Gilbert TaylorSpanning the years from his enlistment to his death in 1864, Haydon's diary echoes with the rhythmic protocols of military life. He kept his journal daily, and just as dutifully performed in parade drills, inspections, campaign marches, and several skirmishes and full-dress battles. He had thrown over a law career in Kalamazoo to join the Second Michigan Infantry Regiment, a unit that ranged as far afield as the Civil War itself: First Bull Run, the Peninsula campaign (Haydon's is "the best single eyewitness account" according to Sears), Fredericksburg, then west to Vicksburg, where Haydon was shot through the shoulder. After recovery, he led a wagon train to the relief of Knoxville. Haydon's horizon extends no further than his unit, but he theorizes about its problems of command, handicaps the politicking for promotion (he rose from sergeant to lieutenant colonel), puts down threats to cohesion (he sat on courts-martial and in one entry longs for salutary death penalties), and prosaically records the daily grind of mud, boredom, and terror--and, more quaintly, incidents of his men's drinking and whoring. It seems remiss that this literate document lay unpublished for 130 years, but this is the active war collection's chance to add a work with present-tense punch.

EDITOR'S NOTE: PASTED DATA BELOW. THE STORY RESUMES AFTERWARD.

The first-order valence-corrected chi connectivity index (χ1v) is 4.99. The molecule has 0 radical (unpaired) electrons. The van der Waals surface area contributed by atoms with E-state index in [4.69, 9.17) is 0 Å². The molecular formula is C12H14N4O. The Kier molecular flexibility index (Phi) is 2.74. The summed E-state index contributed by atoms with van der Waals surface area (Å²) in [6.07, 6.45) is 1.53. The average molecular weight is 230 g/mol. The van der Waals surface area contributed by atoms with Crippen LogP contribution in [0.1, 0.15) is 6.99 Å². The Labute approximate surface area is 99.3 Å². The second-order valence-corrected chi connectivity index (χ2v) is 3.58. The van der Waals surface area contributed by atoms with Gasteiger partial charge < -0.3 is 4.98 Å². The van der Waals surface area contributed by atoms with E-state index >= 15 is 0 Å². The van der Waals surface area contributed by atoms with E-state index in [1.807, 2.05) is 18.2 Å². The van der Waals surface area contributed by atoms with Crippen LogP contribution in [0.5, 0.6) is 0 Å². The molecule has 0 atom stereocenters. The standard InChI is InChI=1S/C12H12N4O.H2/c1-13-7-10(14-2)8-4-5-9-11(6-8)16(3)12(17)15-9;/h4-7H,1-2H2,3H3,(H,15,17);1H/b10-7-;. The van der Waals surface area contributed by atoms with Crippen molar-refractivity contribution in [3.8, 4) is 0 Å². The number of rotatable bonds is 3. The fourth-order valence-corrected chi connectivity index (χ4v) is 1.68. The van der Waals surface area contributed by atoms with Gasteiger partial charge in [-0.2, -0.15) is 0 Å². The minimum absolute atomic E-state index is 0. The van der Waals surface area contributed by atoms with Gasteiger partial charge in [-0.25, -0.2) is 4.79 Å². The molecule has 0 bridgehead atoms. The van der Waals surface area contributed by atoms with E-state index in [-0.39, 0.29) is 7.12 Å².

BooknewsSomewhat older than most soldiers, Haydon, a Union soldier who fought from Bull Run to Knoxville, was also well educated. He wrote to be read. Editor Sears introduces this compilation of 20 pocket diaries and supplies contextual notes. Annotation c. Book News, Inc., Portland, OR (booknews.com)
- Houghton Mifflin Harcourt Publishing Company
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